When 31,000 foreign nationals are mailed information from state election officials about how to register to vote, there is a problem. That happened in Colorado just before the 2022 elections.
After the news broke about these mailings in October 2022, Colorado Secretary of State Jena Griswold didn’t have an answer why it happened. The office blamed the invitations to register to vote to the 31,000 ineligible residents on a comparison between the Colorado statewide voter roll and the master listing of licensed drivers in the state.
The Public Interest Legal Foundation, of which I am President, investigated how this error occurred and how to prevent it elsewhere, particularly in states that are members of the Electronic Registration Information Center (ERIC). (RELATED: CHRISTIAN ADAMS: Nevada’s Vote By Mail System Is A Total Disaster)
Through public records requests, we learned what happened out of the public eye. County election clerks were briefed by the secretary of State’s office about a still undefined “data analytic error” that resulted in foreign nationals from 58 counties receiving voter registration materials. State officials still haven’t shared with the public what the analytical error actually was.
The linguistic smokescreen of “data analytic error” from the government seems to have satisfied the very uncurious Colorado media. Local television and print outlets are thoroughly uninterested in the obvious follow up questions: who, how, when, why? The watchdogs are behaving like lapdogs.
What was the “data analytic error”? What stops it from happening again?
Let’s start with the unanswered question of which foreigners were invited to participate in Colorado elections. Notably missing from the briefing to county election officials — or in response to our inquiry — was the names of the foreign nationals who received the voter registration materials in their county.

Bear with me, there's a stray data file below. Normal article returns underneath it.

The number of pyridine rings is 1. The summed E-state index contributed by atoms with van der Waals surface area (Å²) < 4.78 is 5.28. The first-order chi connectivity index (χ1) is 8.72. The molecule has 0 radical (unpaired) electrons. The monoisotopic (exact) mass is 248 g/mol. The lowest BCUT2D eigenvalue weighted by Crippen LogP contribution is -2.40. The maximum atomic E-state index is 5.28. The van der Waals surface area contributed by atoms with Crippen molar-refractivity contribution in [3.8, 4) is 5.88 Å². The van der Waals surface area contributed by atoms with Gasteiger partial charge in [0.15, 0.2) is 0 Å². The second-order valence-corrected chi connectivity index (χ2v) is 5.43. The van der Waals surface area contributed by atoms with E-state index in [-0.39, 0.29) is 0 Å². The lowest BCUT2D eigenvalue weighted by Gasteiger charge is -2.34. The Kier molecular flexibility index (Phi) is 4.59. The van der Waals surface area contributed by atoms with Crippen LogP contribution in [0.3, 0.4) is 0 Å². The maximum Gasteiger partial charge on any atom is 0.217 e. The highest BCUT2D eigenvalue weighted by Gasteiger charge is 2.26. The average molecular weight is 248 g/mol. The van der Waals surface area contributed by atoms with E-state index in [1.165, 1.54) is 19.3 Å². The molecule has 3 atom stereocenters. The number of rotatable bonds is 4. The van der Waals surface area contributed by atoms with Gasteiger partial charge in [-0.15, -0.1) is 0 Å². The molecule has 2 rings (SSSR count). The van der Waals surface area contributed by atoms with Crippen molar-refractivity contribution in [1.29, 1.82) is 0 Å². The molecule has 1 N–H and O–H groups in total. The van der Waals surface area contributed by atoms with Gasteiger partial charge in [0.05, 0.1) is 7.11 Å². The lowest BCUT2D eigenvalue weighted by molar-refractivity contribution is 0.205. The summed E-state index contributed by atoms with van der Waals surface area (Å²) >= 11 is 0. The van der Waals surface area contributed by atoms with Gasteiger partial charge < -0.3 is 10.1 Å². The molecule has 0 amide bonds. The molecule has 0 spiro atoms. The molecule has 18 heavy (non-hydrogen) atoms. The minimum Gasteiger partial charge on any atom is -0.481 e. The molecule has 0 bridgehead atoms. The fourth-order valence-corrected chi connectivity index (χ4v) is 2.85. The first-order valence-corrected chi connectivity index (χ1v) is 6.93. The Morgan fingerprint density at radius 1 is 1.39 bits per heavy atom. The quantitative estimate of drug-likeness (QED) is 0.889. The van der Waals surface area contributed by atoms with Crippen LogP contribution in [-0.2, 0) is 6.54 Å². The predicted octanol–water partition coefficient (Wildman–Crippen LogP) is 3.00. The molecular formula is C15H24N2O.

In fact, when Moffat County officials asked to see more information about the 54 foreigners mailed voter registration materials the Deputy Secretary of State, Christopher Beall, refused citing “potential legal issues.”
That means we won’t know if any of the invited foreigners registered or voted.
Transparency in elections is critical, especially when an error of this magnitude occurs. County officials should have had all accesses to information they needed from Secretary of State Griswold. So should the public.
Colorado’s obligation to mail invitations to the unregistered flows from membership in ERIC. It’s a good thing when people are registered to vote, but foreigners shouldn’t get the invitation. What happened in Colorado was a haphazard version of this process that resulted in foreign nationals being encouraged to register and vote in our elections.
Beyond the vulnerabilities this caused Colorado’s electoral system, it also caused legal consequences for foreign nationals trying to become U.S. citizens. If one of the 31,000 foreign nationals mistakenly believed they were eligible to vote and registered, it would jeopardize his or her application for citizenship. It could even result in their deportation.
The Colorado secretary of State made a large error that jeopardized Colorado’s election process and the foreign nationals it sent these mailing too.
This error was made worse by their refusal to disclose more information to county election officials. Secretary of State Griswold still has the opportunity to come clean about the important questions and fully disclose the mistakes her office made in the 2022 election.
J. Christian Adams is the President of the Public Interest Legal Foundation, a former Justice Department attorney, and current commissioner on the United States Commission for Civil Rights.
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